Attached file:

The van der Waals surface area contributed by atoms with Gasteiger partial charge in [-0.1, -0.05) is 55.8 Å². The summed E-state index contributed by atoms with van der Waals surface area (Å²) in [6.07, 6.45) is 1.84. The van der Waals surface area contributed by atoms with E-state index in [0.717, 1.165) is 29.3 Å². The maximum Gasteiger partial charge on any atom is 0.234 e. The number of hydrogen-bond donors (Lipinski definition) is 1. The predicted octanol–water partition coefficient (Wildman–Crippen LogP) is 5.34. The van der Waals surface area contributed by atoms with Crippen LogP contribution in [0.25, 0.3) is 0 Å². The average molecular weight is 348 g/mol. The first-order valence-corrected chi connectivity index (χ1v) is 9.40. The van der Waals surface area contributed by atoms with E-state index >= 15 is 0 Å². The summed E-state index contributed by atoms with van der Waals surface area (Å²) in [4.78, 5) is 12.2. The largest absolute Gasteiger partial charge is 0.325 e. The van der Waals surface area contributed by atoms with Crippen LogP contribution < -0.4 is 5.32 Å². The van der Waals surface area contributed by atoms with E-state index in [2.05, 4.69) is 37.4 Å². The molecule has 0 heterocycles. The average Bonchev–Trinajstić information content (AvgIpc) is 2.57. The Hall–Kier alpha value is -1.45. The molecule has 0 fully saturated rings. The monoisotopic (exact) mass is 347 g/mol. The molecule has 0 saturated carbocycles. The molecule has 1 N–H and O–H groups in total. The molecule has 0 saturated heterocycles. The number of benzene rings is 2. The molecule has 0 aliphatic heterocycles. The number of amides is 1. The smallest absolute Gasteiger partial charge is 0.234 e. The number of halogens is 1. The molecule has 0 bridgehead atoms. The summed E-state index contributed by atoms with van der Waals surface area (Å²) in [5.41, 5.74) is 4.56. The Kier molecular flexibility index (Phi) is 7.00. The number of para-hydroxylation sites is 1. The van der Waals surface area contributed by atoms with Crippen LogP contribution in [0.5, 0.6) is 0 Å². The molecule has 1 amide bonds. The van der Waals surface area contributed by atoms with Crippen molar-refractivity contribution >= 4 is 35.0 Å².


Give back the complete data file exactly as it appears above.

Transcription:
The van der Waals surface area contributed by atoms with Gasteiger partial charge in [-0.1, -0.05) is 55.8 Å². The summed E-state index contributed by atoms with van der Waals surface area (Å²) in [6.07, 6.45) is 1.84. The van der Waals surface area contributed by atoms with E-state index in [0.717, 1.165) is 29.3 Å². The maximum Gasteiger partial charge on any atom is 0.234 e. The number of hydrogen-bond donors (Lipinski definition) is 1. The predicted octanol–water partition coefficient (Wildman–Crippen LogP) is 5.34. The van der Waals surface area contributed by atoms with Crippen LogP contribution in [0.25, 0.3) is 0 Å². The average molecular weight is 348 g/mol. The first-order valence-corrected chi connectivity index (χ1v) is 9.40. The van der Waals surface area contributed by atoms with E-state index >= 15 is 0 Å². The summed E-state index contributed by atoms with van der Waals surface area (Å²) in [4.78, 5) is 12.2. The largest absolute Gasteiger partial charge is 0.325 e. The van der Waals surface area contributed by atoms with Crippen LogP contribution < -0.4 is 5.32 Å². The van der Waals surface area contributed by atoms with E-state index in [2.05, 4.69) is 37.4 Å². The molecule has 0 heterocycles. The average Bonchev–Trinajstić information content (AvgIpc) is 2.57. The Hall–Kier alpha value is -1.45. The molecule has 0 fully saturated rings. The monoisotopic (exact) mass is 347 g/mol. The molecule has 0 saturated carbocycles. The molecule has 1 N–H and O–H groups in total. The molecule has 0 saturated heterocycles. The number of benzene rings is 2. The molecule has 0 aliphatic heterocycles. The number of amides is 1. The smallest absolute Gasteiger partial charge is 0.234 e. The number of halogens is 1. The molecule has 0 bridgehead atoms. The summed E-state index contributed by atoms with van der Waals surface area (Å²) in [5.41, 5.74) is 4.56. The Kier molecular flexibility index (Phi) is 7.00. The number of para-hydroxylation sites is 1. The van der Waals surface area contributed by atoms with Crippen LogP contribution in [0.5, 0.6) is 0 Å². The molecule has 1 amide bonds. The van der Waals surface area contributed by atoms with Crippen molar-refractivity contribution >= 4 is 35.0 Å².